Book Club Pick: Making Motherhood Work

Book Club Pick: Making Motherhood Work

This month’s book club pick is Making Motherhood Work: How Women Manage Careers and Caregiving by Caitlyn Collins. I can’t think of a more relevant or timely selection for today’s working parents—especially after the challenges that we’ve faced in the last year. Perhaps one silver lining is that there is finally some recognition of the fact that the work-family conflict that parents experience is a national crisis—and it doesn’t have to be this way. Of all Western industrialized countries, the United States ranks dead last for supportive work-family policies. As we begin to consider possible solutions, this is a must-read book. Making Motherhood Work draws on interviews that Collins conducted over five years with middle-class working mothers in Sweden, Germany, Italy, and the United States. Taking readers into women’s homes, neighborhoods, and workplaces, she explores how women navigate work and family given the different policy supports available in each country. Collins shows that policies alone cannot solve women’s struggles. Easing them will require a deeper understanding of cultural beliefs about gender equality, employment, and motherhood. The Financial Times described Making Motherhood Work as a “rallying cry to value ‘caregiving, as well as the people who provide that care.’” It is a thought-provoking and moving book that will appeal to fans of Anne Marie-Slaughter’s Unfinished Business and Jennifer Senior’s All Joy and No Fun.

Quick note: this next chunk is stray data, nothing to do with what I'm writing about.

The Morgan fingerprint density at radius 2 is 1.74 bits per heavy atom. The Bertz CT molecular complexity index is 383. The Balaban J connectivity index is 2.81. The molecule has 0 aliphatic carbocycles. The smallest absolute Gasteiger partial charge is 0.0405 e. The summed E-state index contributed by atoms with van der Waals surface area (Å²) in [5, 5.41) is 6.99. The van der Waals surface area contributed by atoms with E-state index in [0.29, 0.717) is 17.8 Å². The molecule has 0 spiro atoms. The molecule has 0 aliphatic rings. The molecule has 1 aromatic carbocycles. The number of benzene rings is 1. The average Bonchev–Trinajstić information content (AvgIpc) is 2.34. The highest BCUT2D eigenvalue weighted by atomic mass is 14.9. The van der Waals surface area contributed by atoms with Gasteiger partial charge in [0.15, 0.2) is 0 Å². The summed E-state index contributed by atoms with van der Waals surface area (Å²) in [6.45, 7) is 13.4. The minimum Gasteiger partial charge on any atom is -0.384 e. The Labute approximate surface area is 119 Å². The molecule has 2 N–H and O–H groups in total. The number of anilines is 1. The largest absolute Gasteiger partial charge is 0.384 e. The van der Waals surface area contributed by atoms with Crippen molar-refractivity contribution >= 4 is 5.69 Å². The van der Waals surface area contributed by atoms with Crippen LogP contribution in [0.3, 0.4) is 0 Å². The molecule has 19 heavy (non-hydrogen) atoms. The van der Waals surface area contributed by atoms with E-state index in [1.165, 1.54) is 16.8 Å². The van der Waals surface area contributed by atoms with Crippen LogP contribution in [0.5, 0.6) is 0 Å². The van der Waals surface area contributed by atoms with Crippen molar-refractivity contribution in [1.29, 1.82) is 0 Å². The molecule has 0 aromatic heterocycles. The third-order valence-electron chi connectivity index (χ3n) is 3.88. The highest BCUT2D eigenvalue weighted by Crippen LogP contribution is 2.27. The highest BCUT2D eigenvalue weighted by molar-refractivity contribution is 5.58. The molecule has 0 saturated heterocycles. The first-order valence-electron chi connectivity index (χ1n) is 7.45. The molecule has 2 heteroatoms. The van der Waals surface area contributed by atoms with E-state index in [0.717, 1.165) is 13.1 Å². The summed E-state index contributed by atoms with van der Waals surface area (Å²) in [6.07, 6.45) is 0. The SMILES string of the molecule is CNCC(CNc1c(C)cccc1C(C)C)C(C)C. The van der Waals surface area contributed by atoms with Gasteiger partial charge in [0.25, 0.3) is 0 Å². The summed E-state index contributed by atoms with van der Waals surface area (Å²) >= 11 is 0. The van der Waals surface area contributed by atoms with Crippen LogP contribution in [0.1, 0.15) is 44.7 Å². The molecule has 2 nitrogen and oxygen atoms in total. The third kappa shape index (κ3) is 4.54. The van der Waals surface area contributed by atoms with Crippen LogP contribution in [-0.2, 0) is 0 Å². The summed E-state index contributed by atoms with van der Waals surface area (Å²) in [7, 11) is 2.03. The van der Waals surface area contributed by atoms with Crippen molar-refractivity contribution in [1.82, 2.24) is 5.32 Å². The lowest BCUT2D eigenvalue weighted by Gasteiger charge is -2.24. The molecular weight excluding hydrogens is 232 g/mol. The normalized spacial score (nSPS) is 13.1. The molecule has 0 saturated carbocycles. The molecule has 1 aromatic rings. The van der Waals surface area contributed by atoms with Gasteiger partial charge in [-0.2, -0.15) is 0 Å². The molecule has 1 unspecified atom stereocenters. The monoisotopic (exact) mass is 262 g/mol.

The discussion questions below are meant to guide your conversations, and we encourage you to share highlights from your discussion—and pictures!—via social media, using hashtag #ReadPUPforBookClub. And be sure to check out the message from Caitlyn Collins, too.

 

Discussion Questions

  1. Caitlyn Collins notes that “women’s work-family conflict is a national crisis.” Do you agree or disagree and why?
  2. In 2013, the UN and the World Economic Forum ranked Sweden as the most gender-egalitarian nation in the world and first for women’s economic opportunities. Their policies are often looked to as a model for others. As you read the details of their work-family policy, did anything surprise you? Discuss some of the advantages of the policies, both inside and outside the home.
  3. The Swedish welfare system and society generally expect all adults, including mothers, to engage in paid work. Are there any unintended consequences of this system?
  4. The German case is particularly useful in illuminating the ways in which policy alone cannot change things for women. How were the experiences of women in East Germany different from those in the West?
  5. How does the cultural trope of the mammoni (“mama’s boys”) in Italy come into play in discussions about the division of household labor?
  6. Collins notes that the Italian women were unique in “working the system” to try to resolve their work-family conflict. Did you feel sympathetic towards this strategy? Why or why not?
  7. What was the most striking difference in how the American women experienced work-family conflict and stress as compared to the women from Sweden, Germany and Italy?
  8. Throughout the book, many of Collins’ respondents talk about what it means to be a “good mother.” Discuss the similarities and differences in each country.
  9. Compare and contrast the practicality and experience of part-time work in Sweden, Germany, Italy, and the United States.
  10. If you were to advise an American politician about which policies might improve the situation in the United States, what would you suggest and why?

About the Author

Caitlyn Collins is assistant professor of sociology at Washington University in St. Louis. Her work has been covered by the New York Times, NPR, and the Washington Post.